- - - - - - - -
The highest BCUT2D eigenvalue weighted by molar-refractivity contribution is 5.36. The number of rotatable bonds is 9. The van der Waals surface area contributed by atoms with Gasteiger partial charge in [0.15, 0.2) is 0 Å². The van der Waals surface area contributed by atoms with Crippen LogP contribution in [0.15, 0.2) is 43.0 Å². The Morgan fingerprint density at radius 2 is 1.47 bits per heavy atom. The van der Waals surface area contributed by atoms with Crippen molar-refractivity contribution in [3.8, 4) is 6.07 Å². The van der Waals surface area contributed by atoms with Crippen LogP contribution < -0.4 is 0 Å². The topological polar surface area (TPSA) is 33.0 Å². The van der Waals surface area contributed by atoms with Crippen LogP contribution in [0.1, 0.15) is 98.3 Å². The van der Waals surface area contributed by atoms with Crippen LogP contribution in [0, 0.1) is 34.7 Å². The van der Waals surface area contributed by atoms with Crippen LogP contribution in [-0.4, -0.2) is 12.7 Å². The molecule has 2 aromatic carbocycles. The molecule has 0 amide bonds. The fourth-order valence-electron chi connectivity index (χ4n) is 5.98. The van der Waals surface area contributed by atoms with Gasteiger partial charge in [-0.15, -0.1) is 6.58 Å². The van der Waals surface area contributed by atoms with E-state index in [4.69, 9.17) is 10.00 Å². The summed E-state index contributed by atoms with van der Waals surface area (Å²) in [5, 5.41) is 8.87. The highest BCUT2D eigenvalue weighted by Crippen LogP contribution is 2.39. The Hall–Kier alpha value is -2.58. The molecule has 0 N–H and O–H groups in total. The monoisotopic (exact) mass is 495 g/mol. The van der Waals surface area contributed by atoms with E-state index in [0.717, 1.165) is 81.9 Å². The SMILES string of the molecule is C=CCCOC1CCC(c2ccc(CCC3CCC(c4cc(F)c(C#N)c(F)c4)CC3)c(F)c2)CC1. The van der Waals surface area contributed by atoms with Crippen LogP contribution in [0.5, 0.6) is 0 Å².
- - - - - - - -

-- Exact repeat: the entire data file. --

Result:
The highest BCUT2D eigenvalue weighted by molar-refractivity contribution is 5.36. The number of rotatable bonds is 9. The van der Waals surface area contributed by atoms with Gasteiger partial charge in [0.15, 0.2) is 0 Å². The van der Waals surface area contributed by atoms with Crippen LogP contribution in [0.15, 0.2) is 43.0 Å². The Morgan fingerprint density at radius 2 is 1.47 bits per heavy atom. The van der Waals surface area contributed by atoms with Crippen molar-refractivity contribution in [3.8, 4) is 6.07 Å². The van der Waals surface area contributed by atoms with Crippen LogP contribution < -0.4 is 0 Å². The topological polar surface area (TPSA) is 33.0 Å². The van der Waals surface area contributed by atoms with Crippen LogP contribution in [0.1, 0.15) is 98.3 Å². The van der Waals surface area contributed by atoms with Crippen LogP contribution in [0, 0.1) is 34.7 Å². The van der Waals surface area contributed by atoms with Crippen LogP contribution in [-0.4, -0.2) is 12.7 Å². The molecule has 2 aromatic carbocycles. The molecule has 0 amide bonds. The fourth-order valence-electron chi connectivity index (χ4n) is 5.98. The van der Waals surface area contributed by atoms with Gasteiger partial charge in [-0.15, -0.1) is 6.58 Å². The van der Waals surface area contributed by atoms with E-state index in [4.69, 9.17) is 10.00 Å². The summed E-state index contributed by atoms with van der Waals surface area (Å²) in [5, 5.41) is 8.87. The highest BCUT2D eigenvalue weighted by Crippen LogP contribution is 2.39. The Hall–Kier alpha value is -2.58. The molecule has 0 N–H and O–H groups in total. The monoisotopic (exact) mass is 495 g/mol. The van der Waals surface area contributed by atoms with E-state index in [0.717, 1.165) is 81.9 Å². The SMILES string of the molecule is C=CCCOC1CCC(c2ccc(CCC3CCC(c4cc(F)c(C#N)c(F)c4)CC3)c(F)c2)CC1. The van der Waals surface area contributed by atoms with Crippen LogP contribution in [0.5, 0.6) is 0 Å².